When a city is walkable, there’s always people. And when there are people, they’re always saying something. It’s the din and the noise and the hustle and the bustle that make you remember you’re part of something bigger, something more than yourself.
Being elbowed painfully in a crowd rushing to office or having the end of a high heel ram into your big toe can jolt you out of that reverie and cut you down to size too.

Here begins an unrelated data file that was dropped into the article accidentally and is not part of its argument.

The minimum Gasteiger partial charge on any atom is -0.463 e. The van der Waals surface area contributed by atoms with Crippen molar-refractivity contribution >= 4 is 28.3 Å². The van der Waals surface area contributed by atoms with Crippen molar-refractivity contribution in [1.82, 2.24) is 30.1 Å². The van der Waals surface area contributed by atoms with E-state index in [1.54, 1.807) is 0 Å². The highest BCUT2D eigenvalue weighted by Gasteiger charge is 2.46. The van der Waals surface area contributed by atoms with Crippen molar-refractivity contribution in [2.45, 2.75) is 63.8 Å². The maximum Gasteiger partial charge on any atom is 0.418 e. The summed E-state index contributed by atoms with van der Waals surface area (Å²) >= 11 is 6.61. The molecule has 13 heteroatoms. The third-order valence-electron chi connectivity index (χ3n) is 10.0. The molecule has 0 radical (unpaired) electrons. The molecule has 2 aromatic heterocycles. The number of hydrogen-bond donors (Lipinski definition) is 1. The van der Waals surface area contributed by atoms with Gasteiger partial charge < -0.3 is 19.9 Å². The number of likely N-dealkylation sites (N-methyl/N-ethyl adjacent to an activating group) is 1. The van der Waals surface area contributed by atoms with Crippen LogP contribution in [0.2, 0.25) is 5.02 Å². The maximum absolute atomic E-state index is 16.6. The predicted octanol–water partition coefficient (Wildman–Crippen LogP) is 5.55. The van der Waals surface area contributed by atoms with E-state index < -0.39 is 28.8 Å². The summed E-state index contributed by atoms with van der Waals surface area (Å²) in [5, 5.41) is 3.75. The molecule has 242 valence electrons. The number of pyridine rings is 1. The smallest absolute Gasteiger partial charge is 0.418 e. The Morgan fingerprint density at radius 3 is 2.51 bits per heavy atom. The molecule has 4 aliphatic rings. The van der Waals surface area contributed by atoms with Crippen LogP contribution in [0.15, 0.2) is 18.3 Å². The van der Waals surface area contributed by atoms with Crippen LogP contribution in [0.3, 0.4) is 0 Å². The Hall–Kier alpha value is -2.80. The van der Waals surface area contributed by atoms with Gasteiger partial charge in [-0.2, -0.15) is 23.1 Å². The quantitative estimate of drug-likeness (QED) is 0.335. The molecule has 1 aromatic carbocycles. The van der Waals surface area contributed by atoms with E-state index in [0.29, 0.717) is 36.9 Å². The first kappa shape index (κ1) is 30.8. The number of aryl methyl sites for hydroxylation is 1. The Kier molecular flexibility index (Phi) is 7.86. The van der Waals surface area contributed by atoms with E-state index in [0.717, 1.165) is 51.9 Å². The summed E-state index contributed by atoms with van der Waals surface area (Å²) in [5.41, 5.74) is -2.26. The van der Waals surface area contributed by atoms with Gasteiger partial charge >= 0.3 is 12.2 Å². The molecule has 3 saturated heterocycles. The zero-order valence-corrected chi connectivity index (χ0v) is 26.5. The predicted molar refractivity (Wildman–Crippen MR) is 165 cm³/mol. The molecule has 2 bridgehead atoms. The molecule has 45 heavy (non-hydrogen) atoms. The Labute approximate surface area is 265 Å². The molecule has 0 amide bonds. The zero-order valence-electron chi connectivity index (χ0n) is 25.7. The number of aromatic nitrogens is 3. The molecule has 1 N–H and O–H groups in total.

A city can be impersonal. A city can be lonely.
But sometimes, a voice reaches out from the crowd, a sign stands out that’s distinctive in some way. The distinction tells you there’s a person behind the words, a thinking mind somewhere, someone trying to talk, to imagine, to speak in a way that goes just a little bit beyond the utilitarian purpose of what the sign is meant for.
That’s the urban poet for me. Continue reading Signs of Toronto